Matthew 8:1-4 (NLT)


A Reflection

From Ellen G. White’s The Desire of Ages, the chapter entitled “Thou Canst Make Me Clean”, p. 262*

Away from his friends and his kindred, the leper must bear the curse of his malady. He was obliged to publish his own calamity, to rend his garments, and sound the alarm, warning all to flee from his contaminating presence. The cry, “Unclean! unclean!” coming in mournful tones from the lonely exile, was a signal heard with fear and abhorrence.

In the region of Christ’s ministry, there were many of these sufferers, and the news of His work reached them, kindling a gleam of hope. But since the days of Elisha the prophet, such a thing had never been known as the cleansing of one upon whom this disease had fastened. They dared not expect Jesus to do for them what He had never done for any man. There was one, however, in whose heart faith began to spring up. Yet the man knew not how to reach Jesus. Debarred as he was from contact with his fellow men, how could he present himself to the Healer?

And he questioned if Christ would heal him. Would He stoop to notice one believed to be suffering under the judgment of God? Would He not, like the Pharisees, and even the physicians, pronounce a curse upon him, and warn him to flee from the haunts of men?

He thought of all that had been told him of Jesus. Not one who had sought His help had been turned away. The wretched man determined to find the Saviour. Though shut out from the cities, it might be that he could cross His path in some byway along the mountain roads, or find Him as He was teaching outside the towns. The difficulties were great, but this was his only hope.”

…......………………………………………………………………………………………………………….

ELLEN G. WHITE (1827-1915), one of the most published authors in the world, named one of the “100 Most Significant Americans of All Time” by the Smithsonian Institution in 2014, was a co-founder of the Seventh-day Adventist Church.

*You can read The Desire of Ages in its entirety online at www.whiteestate.org/onlinebooks.

2020 May June cover
This article is part of our 2020 May / June Issue
Subscribe –>

…......…………………………………………..


When you finally decide to give your life to Jesus it is a beautiful thing: the hope of things finally changing for the good. It’s an opportunity to become a new creature; the ability to say goodbye to the old you, and hello to the new you. What a wonderful experience, and what if Jesus wants to do more than clean up your life? Does making us “white as snow” mean what we think it means to God?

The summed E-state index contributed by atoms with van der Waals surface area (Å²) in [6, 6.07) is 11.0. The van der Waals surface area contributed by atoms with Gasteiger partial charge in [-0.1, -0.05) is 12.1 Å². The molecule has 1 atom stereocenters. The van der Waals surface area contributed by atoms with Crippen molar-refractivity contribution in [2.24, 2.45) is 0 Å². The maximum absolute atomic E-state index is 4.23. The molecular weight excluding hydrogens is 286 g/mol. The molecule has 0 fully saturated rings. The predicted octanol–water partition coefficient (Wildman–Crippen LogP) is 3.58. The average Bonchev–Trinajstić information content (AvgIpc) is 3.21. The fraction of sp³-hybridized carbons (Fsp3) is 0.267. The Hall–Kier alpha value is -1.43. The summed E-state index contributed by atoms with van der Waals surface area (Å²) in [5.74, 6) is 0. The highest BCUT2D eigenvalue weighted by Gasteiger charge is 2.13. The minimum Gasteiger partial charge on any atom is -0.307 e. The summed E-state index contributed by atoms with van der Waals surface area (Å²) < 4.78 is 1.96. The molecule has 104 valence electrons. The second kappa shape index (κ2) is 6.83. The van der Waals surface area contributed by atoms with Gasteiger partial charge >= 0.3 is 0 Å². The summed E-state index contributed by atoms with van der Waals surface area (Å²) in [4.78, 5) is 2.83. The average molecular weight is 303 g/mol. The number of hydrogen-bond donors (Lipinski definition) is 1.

1) Read Matthew 8:1; James 1:22;
James 2:26

In Matthew chapters 5-7 Jesus recaps in practical terms what the law is about and how to live a godly life. Some consider it the greatest sermon ever recorded. After He concludes His sermon Jesus then comes down from the mountain and encounters someone in need. Have you ever noticed that after you’ve done or experienced something amazing about God that a test challenges? If so, share your experience with us on social media using #MessageMag.

2) Read Matthew 8:1-2; James 1:3-4

The person that Jesus encounters isn’t given a name. His condition names him and frames him. As a leper, his condition weighed on his life like death sentence. Leprosy relegated people to the outskirts of society. Hypothetically speaking, Jesus left church and runs into someone whose physical problems distance him—emotionally and socially—from society. Often, following Jesus puts His followers in community with people whose lives are in shambles. Is this your experience? Is your life in shambles and surrounded by people just like you? Share if you would on social media using #MessageMag.

3) Read Matthew 8:2-3

The request the man has is to be made clean. He is also wondering if Jesus is willing. Why is he questioning Jesus’ willingness? Maybe he thinks that what is wrong with him somehow affects Jesus’ willingness. Do you find it difficult to believe that God will do good things for you when there is still bad in your life? Take some time to pray and meditate on this.